Salaried Non-Exempt Employees Can Create Risk
By Frank Del Barto
Recently, the U.S. Department of Labor's ("DOL") Wage and Hour Division announced that it reached a settlement agreement with the owners of six gas stations.
As part of the settlement, the two owners agreed to pay almost $500,000 in back wages and damages to 27 employees. The DOL's investigation concluded that the owners violated the Fair Labor Standards Act's overtime, minimum wage, and recordkeeping requirements. In this case, although the affected employees worked about 70 hours per week, the owners paid these non-exempt employees a flat monthly salary of between $2,200 and $2,400 per week without regard to minimum wage and overtime requirements.
Although it is permissible for employers to pay non-exempt employees a salary, it is very important for such employers to ensure that salaried non-exempt employees are still (1) tracking and reporting their hours worked on a weekly basis, and (2) receiving overtime pay if they work more than 40 hours per workweek. Unfortunately, many employers still believe that simply by paying non-exempt employees a salary, they can avoid the "inconveniences" associated with the required recordkeeping and overtime pay requirements.
To reduce exposure, employers should review each position on their organizational chart to ensure that the position is properly classified as "exempt" or "non-exempt" from the FLSA's overtime pay requirements and that all hours worked are being recorded for every non-exempt position regardless of whether the employee is paid based on an hourly rate of pay or salary basis. As you might imagine, when employees allege that they are owed overtime pay for working more than 40 hours per workweek, they often allege having worked 50, 60 or 70 hours per workweek.
Should you have questions about minimum wage, overtime or record-keeping requirements, please call your relationship attorney.
Is Your Company Open to a Discrimination Lawsuit for Enforcing Its Drug-Free Workplace Policy?
By Yulia Chembulatova
Pre-employment drug tests have become the norm in the modern day hiring process. But what if a prospective hire tells you he uses medical marijuana? What if it is one of your long-term employees?
With conflicting state and federal laws, deciding how to address an employee's reported use of medical marijuana may be a tricky landscape. Marijuana use is still illegal at the federal level. However, a total of 29 states, District of Columbia, Puerto Rico and Guam have enacted comprehensive medical marijuana programs, and 17 other states allow for the use of low THC products in limited circumstances. While the majority of states merely decriminalized the use of medical marijuana, some states, including Illinois, offer additional protections against discrimination based on the use of medical marijuana. As the cases are making their way through the court system, the legal landscape continues to change. Unfortunately, there is no uniformity among the courts in addressing this issue.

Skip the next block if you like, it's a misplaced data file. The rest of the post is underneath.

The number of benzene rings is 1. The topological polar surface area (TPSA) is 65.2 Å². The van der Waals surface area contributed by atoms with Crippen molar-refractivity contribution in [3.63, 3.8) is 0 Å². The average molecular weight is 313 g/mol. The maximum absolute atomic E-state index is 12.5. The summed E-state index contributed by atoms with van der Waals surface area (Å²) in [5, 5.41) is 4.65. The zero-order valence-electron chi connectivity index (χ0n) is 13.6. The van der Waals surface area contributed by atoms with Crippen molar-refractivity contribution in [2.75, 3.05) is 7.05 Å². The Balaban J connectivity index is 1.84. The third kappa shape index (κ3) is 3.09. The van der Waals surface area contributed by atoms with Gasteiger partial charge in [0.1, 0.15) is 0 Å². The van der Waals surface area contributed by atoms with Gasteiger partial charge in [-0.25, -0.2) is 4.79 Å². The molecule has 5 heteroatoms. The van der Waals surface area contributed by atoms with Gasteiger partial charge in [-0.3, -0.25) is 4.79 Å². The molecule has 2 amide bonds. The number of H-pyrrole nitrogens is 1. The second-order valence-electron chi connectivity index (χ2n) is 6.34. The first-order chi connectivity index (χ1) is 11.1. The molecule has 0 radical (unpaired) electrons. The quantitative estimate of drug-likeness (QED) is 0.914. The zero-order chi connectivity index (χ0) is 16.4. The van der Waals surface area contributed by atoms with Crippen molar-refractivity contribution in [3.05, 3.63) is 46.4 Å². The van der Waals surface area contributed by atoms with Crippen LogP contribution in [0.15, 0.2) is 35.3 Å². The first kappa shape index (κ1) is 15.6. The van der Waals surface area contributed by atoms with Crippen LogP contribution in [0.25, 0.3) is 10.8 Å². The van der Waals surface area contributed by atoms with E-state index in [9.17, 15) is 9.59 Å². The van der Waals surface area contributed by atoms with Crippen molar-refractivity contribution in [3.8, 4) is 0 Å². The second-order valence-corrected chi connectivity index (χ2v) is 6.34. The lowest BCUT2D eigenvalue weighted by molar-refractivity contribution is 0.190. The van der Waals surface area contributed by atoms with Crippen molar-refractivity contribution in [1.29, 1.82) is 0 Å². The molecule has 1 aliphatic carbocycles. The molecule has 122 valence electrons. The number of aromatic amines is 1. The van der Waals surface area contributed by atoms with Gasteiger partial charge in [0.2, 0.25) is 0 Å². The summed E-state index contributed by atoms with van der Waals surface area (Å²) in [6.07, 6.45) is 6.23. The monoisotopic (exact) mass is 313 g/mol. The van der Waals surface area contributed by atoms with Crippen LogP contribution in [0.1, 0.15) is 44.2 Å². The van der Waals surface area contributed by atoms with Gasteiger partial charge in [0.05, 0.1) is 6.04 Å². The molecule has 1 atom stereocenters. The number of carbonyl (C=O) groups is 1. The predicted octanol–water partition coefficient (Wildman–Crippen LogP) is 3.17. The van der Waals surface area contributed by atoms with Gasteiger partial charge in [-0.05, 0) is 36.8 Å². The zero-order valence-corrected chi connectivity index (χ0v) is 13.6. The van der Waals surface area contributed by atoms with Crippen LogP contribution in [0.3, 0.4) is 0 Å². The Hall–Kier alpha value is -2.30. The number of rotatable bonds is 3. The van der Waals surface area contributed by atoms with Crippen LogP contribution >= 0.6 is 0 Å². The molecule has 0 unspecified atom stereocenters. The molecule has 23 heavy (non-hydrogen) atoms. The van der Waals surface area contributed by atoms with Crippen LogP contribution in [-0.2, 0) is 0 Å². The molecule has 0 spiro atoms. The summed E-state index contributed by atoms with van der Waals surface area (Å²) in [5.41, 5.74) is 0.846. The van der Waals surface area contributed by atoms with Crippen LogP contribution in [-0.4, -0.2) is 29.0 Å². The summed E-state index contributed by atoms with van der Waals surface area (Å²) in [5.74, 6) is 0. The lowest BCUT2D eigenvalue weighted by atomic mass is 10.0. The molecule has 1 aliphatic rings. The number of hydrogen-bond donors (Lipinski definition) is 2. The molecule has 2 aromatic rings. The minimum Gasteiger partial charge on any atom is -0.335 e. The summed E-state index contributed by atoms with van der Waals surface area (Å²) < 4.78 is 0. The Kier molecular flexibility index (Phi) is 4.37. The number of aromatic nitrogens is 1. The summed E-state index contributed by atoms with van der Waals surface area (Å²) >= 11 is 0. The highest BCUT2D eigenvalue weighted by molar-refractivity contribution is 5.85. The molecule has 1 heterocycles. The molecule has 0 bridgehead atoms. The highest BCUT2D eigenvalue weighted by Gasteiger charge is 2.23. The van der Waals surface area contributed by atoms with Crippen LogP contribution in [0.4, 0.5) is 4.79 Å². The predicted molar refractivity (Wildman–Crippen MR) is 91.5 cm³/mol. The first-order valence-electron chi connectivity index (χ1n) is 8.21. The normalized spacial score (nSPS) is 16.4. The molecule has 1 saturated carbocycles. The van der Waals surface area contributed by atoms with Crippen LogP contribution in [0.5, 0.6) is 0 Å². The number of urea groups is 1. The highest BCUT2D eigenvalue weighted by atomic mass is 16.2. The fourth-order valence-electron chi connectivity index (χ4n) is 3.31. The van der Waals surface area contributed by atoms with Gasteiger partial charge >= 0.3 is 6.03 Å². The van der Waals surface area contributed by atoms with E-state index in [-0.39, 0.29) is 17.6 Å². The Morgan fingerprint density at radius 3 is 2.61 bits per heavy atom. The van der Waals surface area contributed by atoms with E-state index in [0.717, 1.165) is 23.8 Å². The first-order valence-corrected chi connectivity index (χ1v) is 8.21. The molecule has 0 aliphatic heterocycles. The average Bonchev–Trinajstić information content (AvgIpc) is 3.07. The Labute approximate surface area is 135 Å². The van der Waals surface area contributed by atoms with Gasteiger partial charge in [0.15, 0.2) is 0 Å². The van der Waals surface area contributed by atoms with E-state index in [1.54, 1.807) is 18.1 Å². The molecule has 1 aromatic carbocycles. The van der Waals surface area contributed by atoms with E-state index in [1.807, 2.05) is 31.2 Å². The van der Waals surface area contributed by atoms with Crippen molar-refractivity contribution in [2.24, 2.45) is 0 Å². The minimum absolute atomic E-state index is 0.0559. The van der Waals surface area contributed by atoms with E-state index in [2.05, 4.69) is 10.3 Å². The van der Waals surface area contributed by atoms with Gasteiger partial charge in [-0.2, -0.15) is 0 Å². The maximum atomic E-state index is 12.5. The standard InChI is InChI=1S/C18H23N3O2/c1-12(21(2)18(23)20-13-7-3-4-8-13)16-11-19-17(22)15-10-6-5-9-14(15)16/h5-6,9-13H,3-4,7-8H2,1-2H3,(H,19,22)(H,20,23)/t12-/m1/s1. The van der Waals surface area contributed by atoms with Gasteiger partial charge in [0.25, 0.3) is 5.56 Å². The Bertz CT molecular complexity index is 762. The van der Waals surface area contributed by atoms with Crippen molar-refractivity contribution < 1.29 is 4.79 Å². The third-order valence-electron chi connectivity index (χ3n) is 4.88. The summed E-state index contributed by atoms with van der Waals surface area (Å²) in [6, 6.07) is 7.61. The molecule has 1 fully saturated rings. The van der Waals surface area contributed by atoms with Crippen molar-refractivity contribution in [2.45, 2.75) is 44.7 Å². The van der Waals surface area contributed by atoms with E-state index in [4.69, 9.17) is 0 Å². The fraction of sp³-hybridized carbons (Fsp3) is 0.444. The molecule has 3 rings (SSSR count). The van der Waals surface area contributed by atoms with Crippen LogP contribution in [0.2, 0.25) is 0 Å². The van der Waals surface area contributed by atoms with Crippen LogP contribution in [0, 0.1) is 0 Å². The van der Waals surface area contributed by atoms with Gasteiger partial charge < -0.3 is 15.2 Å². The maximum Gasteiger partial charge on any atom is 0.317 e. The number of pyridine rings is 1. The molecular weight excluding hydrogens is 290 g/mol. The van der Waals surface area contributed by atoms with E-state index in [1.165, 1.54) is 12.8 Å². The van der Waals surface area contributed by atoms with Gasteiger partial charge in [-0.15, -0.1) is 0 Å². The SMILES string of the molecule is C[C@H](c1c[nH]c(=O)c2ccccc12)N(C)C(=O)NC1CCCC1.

Several states, including California (Shepherd v. Kohl's Dep't Stores), Colorado (Brandon Coats v. Dish Network LLC), Montana (Johnson v. Columbia Falls Aluminum Co.), New Mexico (Garcia v. Tractor Supply Co.), Oregon (Emerald Steel Fabricators, Inc, v. Bureau of Labor & Indus.), and Washington (Roe v. TeleTech Customer Care Mgmt.), declined to extend protections for claims of wrongful termination and discrimination. The courts concluded that the law did not allow additional protections in an employment context. Particular emphasis was placed on the at-will nature of the employment relationship. It is important to note here that the termination in these cases was based on a failed drug test and not on an underlying medical condition.
A different outcome was reached in states with specific anti-discrimination provisions for medical marijuana. These states, which include Connecticut (Noffsinger v. SSC Niantic Operating Co. LLC), Massachusetts (Barbuto v. Advantage Sales and Marketing, LLC), Michigan (EEOC v. Pines of Clarkston, Inc.), and Rhode Island (Callaghan v. Darlington Fabrics Corp.), now allow private cause of action for discrimination and failure to identify a reasonable accommodation for the use of medical marijuana. The courts in these states equated medical marijuana to the use of medication, which requires a reasonable accommodation from the employer.
Illinois courts have yet to address the issue. However, the Illinois Compassionate Use of Medical Cannabis Pilot Program Act explicitly allows employers to enforce a zero-tolerance policy, provided such policy is applied in a nondiscriminatory manner. The Act further allows employers to take action based on a good faith belief that the employee used marijuana on the premises or during work hours or the employee was impaired during work hours. Until Illinois courts interpret this new law, however, employers should be aware of the potential for discrimination lawsuits.
As the law continues to evolve, employers should be mindful of potential legal ramifications for enforcing zero-tolerance and drug-free workplace policy. With varying outcomes among the states, termination for the use of medical marijuana needs to be a case specific inquiry. When deciding on the best course of action, employers should never make a decision based on the protected medical condition, but rather should consider company policies, employee's job duties, and possible reasonable accommodations. However, employers are generally not required to provide accommodation where it would cause undue hardship, especially if continued use of medical marijuana would impair employee's performance on the job or pose safety risks.
For more information about this or any other employment law topic, please contact Frank Del Barto, Chair of the Employment, Labor & Benefits Group, at 847.734.8811 or via email at firstname.lastname@example.org.